“Ahead of the implementation of GDPR last May there was a lot of fanfare surrounding the paradoxical relationship between blockchain and GDPR, however, the two are not as incompatible as many people first anticipated. It’s still early days and, as we know, the law of the land moves slowly so I would caution against any blockchain-specific amendments to GDPR at the moment as more time is needed for the regulation to bed in and for technologists to explore it fully.
Over the last 12 months data breaches, security scandals, and hacks have dominated the headlines, resulting in the public beginning to sit up and take note as to how our data is harvested and used. What we’re starting to see now is data owners asserting more control over their own data — just this week the first major legal challenge against the use of facial recognition technology was mounted by a man in the UK and I suspect this will begin to emerge as a wider trend throughout technology, rather than a blockchain-specific one.”
Jehan Chu, Co-founder and Managing Partner at Kenetic and Co-founder of Social Alpha Foundation, a not-for-profit grant making platform focusing on social impact initiatives and projects, said:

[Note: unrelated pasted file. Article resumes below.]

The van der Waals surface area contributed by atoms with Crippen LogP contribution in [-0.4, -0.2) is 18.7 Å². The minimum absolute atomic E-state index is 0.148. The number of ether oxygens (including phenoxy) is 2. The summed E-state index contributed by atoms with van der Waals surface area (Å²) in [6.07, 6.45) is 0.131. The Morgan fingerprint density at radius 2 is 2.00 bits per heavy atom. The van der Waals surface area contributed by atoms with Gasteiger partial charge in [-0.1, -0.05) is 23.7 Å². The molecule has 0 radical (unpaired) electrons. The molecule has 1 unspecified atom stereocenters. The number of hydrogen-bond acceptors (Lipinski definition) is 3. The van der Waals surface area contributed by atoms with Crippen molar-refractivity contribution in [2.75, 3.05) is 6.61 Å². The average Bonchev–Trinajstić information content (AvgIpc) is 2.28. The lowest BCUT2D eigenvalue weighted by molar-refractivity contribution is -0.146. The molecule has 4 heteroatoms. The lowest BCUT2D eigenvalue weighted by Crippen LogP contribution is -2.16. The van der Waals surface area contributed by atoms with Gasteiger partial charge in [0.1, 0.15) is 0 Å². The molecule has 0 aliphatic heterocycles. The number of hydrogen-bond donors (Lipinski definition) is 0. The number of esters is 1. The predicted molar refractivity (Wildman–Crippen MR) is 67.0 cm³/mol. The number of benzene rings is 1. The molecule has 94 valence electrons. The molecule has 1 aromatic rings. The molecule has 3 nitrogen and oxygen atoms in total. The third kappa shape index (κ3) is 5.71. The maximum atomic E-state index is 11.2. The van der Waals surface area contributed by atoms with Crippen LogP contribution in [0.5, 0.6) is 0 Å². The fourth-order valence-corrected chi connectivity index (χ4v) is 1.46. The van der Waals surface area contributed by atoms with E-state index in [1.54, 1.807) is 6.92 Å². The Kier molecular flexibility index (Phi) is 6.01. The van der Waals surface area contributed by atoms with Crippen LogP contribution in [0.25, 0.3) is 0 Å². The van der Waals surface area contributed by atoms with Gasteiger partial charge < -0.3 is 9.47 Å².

“User data is the new oil and every person in the world is a massive fountain of value. But as we have seen with the recent Instagram hack, the largest companies are woefully unable to secure our data and protect our privacy and value, and GDPR is simply an attempt to band-aid the gaping wound of data exposure. Blockchain technology is the tool to give users control over their own data, and the ability to restrict, share or monetize it as they choose. While the technology is nascent, it is clear that secure, transparent but privacy – enabled blockchain solutions is the ultimate direction companies like Facebook will rely on to avoid major hacks in the future.”
Dave Hodgson, Director, and Co-Founder of NEM Ventures, the venture capital and investments arm of the NEM blockchain ecosystem, said:
“One year later, I believe the benefits of GDPR will continue to make waves on a global scale. In fact, a lot of companies that do business within the EU and UK are compliant anyway, so it is highly likely something similar will evolve in different regions over time. For example, the Protection of Personal Information Act in Japan is already moving toward GDPR with a formal agreement with the EU, New Zealand is matching it’s Privacy Act to GDPR through an adequacy approach, and Canada has implemented the Data Protection Regime. In the blockchain space, self-sovereign identity has given increased capabilities to individuals for controlling and revoking access.